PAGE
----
Friday, April 28, 2017

Clark Called her Janey

 As I devote more and more of my life to teaching my daughters not only the Story of the World but also the Story of America through literature and history, I find an increasing joy spending incredible amounts of time with people long since passed.  People of history will never leave you, forsake you, or rebuke you.  Rather, they exist forever just waiting to be discovered.  Such is the life of American hero, Sacagawea, who two-hundred years after leading Lewis and Clark through the wilds of the Idaho and Oregon west, can still lead us today.
The following are mentions of Sacagawea in the journals and letters of Lewis and Clark and the Corps of Discovery. Though rarely discussed, Clark's nickname of 'Janey' for the Shoshone woman is endearing and indicative of perhaps a deeper affection and respect that she is afforded in his public writing.  I find this little odd fact symbolic of Sacagawea's quiet bravery and impregnable strength which is a great inspiration to me even today.

1.  "Two men cut themselves with an ax, the large ducks pass to the south, an Indian gave me several roles of parched meat... and two squaws of the Rocky mountains, purchased from the Indians by a frenchman came down.  The Mandan are out hunting buffalo."  -Clark, Nov. 11, 1804.  Sacagawea enters Fort Mandan with her husband, she is six months pregnant.

2.  "About five o'clock this evening one of the wives of Charbono [Sacagawea] was delivered of a fine boy.  It is worthy of remark that this was the first child which this woman had born, and as is common in such cases her labour was tedious and the pain violent.  Mr. Jessom informed me that he had frequently administered a small portion of the rattle of the rattle-snake, which he assured me had never failed to produce the desired effect, that of hastening the birth of a child."  -Lewis, Feb. 11, 1805.  Sacagawea gives birth to a son, Jean-Baptist after drinking rattlesnake rattle powder.  Clark calls the baby "Pomp."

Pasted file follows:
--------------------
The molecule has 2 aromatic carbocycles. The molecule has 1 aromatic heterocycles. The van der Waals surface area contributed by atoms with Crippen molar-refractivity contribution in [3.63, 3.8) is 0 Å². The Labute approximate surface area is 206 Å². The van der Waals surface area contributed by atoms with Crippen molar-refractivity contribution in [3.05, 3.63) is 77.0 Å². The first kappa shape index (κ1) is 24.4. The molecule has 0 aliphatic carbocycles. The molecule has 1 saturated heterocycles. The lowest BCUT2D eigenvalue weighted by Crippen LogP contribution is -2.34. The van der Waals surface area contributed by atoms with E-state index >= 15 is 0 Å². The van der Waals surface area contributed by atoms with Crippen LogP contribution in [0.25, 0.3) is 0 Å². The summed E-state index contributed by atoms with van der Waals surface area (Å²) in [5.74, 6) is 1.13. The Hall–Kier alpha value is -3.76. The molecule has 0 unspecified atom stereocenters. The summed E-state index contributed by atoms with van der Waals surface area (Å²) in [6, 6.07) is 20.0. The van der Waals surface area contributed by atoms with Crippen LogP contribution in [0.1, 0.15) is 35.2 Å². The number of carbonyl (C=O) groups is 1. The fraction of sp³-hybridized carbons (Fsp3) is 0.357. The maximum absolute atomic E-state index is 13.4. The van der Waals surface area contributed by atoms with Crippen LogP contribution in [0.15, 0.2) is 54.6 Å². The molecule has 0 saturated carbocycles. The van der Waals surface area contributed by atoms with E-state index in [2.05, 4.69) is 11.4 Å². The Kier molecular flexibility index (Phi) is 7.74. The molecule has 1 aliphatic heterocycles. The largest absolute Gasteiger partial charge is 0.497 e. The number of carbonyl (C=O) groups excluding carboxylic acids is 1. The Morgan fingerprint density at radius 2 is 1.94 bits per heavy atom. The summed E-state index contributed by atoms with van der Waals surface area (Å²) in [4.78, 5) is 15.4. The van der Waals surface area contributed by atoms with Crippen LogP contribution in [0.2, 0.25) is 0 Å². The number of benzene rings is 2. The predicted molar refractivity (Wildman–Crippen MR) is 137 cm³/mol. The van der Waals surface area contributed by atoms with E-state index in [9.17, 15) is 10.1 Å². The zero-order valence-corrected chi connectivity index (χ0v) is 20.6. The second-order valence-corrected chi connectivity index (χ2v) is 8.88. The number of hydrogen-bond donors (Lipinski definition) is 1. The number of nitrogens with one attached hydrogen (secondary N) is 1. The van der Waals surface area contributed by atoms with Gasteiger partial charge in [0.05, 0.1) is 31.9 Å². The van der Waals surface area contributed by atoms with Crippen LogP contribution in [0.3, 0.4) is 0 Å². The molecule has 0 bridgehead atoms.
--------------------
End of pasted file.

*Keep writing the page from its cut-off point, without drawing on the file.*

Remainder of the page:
3.  "We had also embarked on board ourselves, with three men who could not swim and the squaw with the young child, all of whom, had the perogue overset, would most probably have perished."   -Lewis, April 13, 1805.  Sacagawea calmly rescues scientific instruments being washed over when her husband almost capsizes the pirogue in a strong wind.

4. "This stream we called Sah-ca-ger or Bird Woman's River, after our interpreter the Snake Woman."  -Lewis, May 20, 1805.  Lewis and Clark name Bird Woman River after Sacagawea.

5.  "Sacagawea our Indian woman very sick.  I bled her, we determined to asscend the South Fork..."  -Clark, June 10, 1805.  Sacagawea hovers near death alongside Great Falls, Missouri.  Clark repeatedly bleeds her and she finally recovers.

6.  "I determined myself to proceed to the falls and take the river... I took my servant, and one man, Charbano our interpreter and his squaw... soon a torrent of rain fell like one volley of water falling from heaven and gave us time only to get out of the way ... scrambled up the hill pushing the interpreters wife (who had her child in her arms) before me."  -Clark, June 29, 1805.  Sacagawea and child nearly drown in a flash flood.

7.  "Glad of an opportunity of being able to converse more intelligibly, Sacajawea was sent for; she came into the tent, sat down, and was beginning to interpret, when in the person of Cameahwait she recognized her brother.  She instantly jumped up, and ran and embraced him, throwing over him her blanket and weeping profusely.  The chief was himself moved, though not in the same degree.  After some conversation between them she resumed her seat, and attempted to interpret for us, but her new situation seemed to overpower her, and she was frequently interrupted by her tears."    -Biddle, Aug. 17, 1805.  Sacagawea is reunited with her brother, Cameahwait, chief of the Shoshone tribe.

8.  "If you wish to return to trade with the Indians and will leave your little son Pomp with me... Janey had best come along with you to take care of the boy until I get him."  -Clark, Aug. 20, 1806.  Clark writes a letter to Charbonneau to settle their affairs and pay him for his service and also to adopt his son to ensure his education.  He requests Sacagawea, calling her 'Janey' to accompany the child.  

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